oops, got long-winded about ‘median impact narratives’

i finally got around to reading a post that had been flagged to me awhile ago, written by bruce wydick. while i don’t think the general idea of taking sampling and representativeness seriously is a new one, the spin of a ‘median narrative’ may be quite helpful in making qualitative and mixed work more mainstream and rigorous in (impact) evaluation.

.

anyway, i got a bit long-winded in my comment on the devimpact blog site, so i am sticking it below as well, with some slight additions:

first, great that both bruce and bill (in the comments) have pointed out (again) that narrative has a useful value in (impact) evaluation. this is true not just for a sales hook or for helping the audience understand a concept — but because it is critical to getting beyond ‘did it work?’ to ‘why/not?’

i feel bill’s point (“telling stories doesn’t have to be antithetical to good evaluation“) should be sharper — it’s not just that narrative is not antithetical to good evaluation but, rather, it is constitutive of good evaluation and any learning and evidence-informed decision-making agenda. and bill’s right, part of the problem is convincing a reader that it is a median story that’s being told when an individual is used as a case study — especially when we’ve been fed outlier success stories for so long. this is why it is important to take sampling seriously for qualitative work and to report on the care that went into it. i take this to be one of bruce’s key points and why his post is important.

.

i’d also like to push the idea of a median impact narrative a bit further. the basic underlying point, so far as i understand it, is a solid and important one: sampling strategy matters to qualitative work and for understanding and explaining what a range of people experienced as the result of some shock or intervention. it is not a new point but it the re-branding has some important sex appeal for quantitative social scientists.

.

one consideration for sampling is that the same observables (independent vars) that drive sub-group analyses can also be used to help determine a qualitative sub-sample (capturing medians, outliers in both directions, etc). to the extent that theory drives what sub-groups are examined via any kind of data collection method, all the better. authur kleinman once pointed out that theory is what helps separate ethnography from journalism — an idea worth keeping in mind.

a second consideration is in the spirit of lieberman’s call for nested analyses (or other forms of linked and sequential qual-quant work), using quantitative outcomes for the dependent variable to drive case selection, iterated down to the micro-level. the results of quantitative work can be used to inform sampling of later qualitative work, targeting those representing the range of outcomes values (on/off ‘the line’).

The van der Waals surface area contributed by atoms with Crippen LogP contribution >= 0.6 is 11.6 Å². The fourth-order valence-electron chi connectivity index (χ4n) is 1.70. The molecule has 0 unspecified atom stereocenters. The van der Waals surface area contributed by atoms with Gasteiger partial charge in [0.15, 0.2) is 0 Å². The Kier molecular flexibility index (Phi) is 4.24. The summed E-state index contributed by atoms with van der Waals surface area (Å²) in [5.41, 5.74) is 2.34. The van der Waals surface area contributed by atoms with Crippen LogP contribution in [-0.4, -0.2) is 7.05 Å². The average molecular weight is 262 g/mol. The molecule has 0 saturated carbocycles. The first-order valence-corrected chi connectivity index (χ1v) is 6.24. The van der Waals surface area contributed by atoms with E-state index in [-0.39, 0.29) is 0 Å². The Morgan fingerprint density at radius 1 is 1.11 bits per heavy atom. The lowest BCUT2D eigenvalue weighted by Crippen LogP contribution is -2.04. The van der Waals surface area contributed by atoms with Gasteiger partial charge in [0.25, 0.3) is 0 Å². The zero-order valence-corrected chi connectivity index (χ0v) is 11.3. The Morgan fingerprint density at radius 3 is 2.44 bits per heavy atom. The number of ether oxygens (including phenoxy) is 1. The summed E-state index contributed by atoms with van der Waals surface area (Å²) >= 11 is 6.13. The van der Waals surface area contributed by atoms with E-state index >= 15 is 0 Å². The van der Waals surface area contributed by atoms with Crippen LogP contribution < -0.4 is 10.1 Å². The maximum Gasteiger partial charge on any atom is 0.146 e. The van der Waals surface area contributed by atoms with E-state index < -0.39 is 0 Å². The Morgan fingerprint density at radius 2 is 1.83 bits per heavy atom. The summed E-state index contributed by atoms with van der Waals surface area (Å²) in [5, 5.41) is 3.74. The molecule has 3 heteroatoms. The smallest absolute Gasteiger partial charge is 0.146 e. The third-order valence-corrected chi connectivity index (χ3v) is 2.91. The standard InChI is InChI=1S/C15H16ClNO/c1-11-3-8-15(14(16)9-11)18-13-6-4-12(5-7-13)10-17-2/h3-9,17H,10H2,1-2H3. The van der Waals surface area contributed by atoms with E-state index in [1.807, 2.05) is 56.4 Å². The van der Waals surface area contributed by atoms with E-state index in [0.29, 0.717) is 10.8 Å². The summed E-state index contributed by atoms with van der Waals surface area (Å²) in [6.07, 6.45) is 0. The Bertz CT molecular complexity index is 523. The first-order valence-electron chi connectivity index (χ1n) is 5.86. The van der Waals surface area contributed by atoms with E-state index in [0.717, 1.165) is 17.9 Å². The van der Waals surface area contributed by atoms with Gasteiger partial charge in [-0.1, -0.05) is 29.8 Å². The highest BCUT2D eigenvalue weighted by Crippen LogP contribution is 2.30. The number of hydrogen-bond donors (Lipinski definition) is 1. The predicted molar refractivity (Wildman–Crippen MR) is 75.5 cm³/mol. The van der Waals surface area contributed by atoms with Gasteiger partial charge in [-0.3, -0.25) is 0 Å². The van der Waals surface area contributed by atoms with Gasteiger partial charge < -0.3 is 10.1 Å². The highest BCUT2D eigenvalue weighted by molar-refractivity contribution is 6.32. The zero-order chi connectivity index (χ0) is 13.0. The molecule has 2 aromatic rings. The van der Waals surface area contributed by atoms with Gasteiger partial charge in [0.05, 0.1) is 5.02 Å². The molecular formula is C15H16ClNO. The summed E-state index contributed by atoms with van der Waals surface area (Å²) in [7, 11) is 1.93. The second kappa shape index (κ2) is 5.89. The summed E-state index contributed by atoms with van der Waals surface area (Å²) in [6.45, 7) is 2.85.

.

both these considerations should be fit into a framework that recognizes that qualitative work has its own versions of representativeness (credibility) as well as power (saturation) (which I ramble about here).

.

finally, in all of this talk about appropriate sampling for credible qualitative work, we need to also be talking about credible analysis and definitely moving beyond cherry-picked quotes as the grand offering from qualitative work. qualitative researchers in many fields have done a lot of good work on synthesizing across stories. this needs to be reflected in ‘rigorous’ evaluation practice. qualitative work is not just for pop-out boxes (I go so far as to pitch the idea of a qualitative pre-analysis plan).

.

thanks to both bruce and bill for bringing attention to an important topic in improving evaluation practice as a whole — both for programmatic learning and for understanding theoretical mechanisms (as levy-paluck points out in her paper). i hope this is a discussion that keeps getting better and more focused on rigor and learning as a whole in evaluation, rather than quant v qual.

dear indian (and other) pharmaceutical manufacturers who produce birth control.

one of the greatest behavioral nudges of all time is the week of different-colored placebo pills in a package of birth control to allow you to just keep taking pills and always be on the right schedule.

please adopt this innovation. it cannot alter costs that much.

sincerely, spending too much time scheduling on google calendar now that my US birth control pills have run out

small sunday morning thoughts on external validity, hawthorne effects

recently, i had the privilege of speaking about external validity at the clear south asia m&e roundtable (thank you!), drawing on joint work i am doing with vegard iversen on this question of when and how to generalize lessons across settings.

.

my main musing for today is how the conversation at the roundtable, as well as so many conversations that i have had on external validity, always bend back to issues of monitoring and mixed-methods work (and reporting on the same) throughout the course of the evaluation.

.

my sense is that this points to a feeling that a commitment to taking external validity seriously in study design is about more than site and implementing partner selection (doing so with an eye towards representativeness and generalization, especially if the evaluation has the explicit purpose of informing scale-up).

.

it is also about more than measuring hawthorne effects or trying to predict the wearing off of novelty effects and the playing out of general equilibrium effects should the program be scaled-up  — though all these things are clearly important.

.

the frequency with which calls for better monitoring come up as an external validity concern suggests to me that we need to take a hard look at what we mean by internal validity. in a strict sense, internal validity relates to the certainty about the causal claim of program ‘p’ on interesting outcome ‘y.’ but surely this also includes a clear understanding of what program ‘p’ itself is — that is, what is packed into that beta treatment variable in the regression, which is likely not to have been static over the course of an evaluation or uniform across all implementation sites.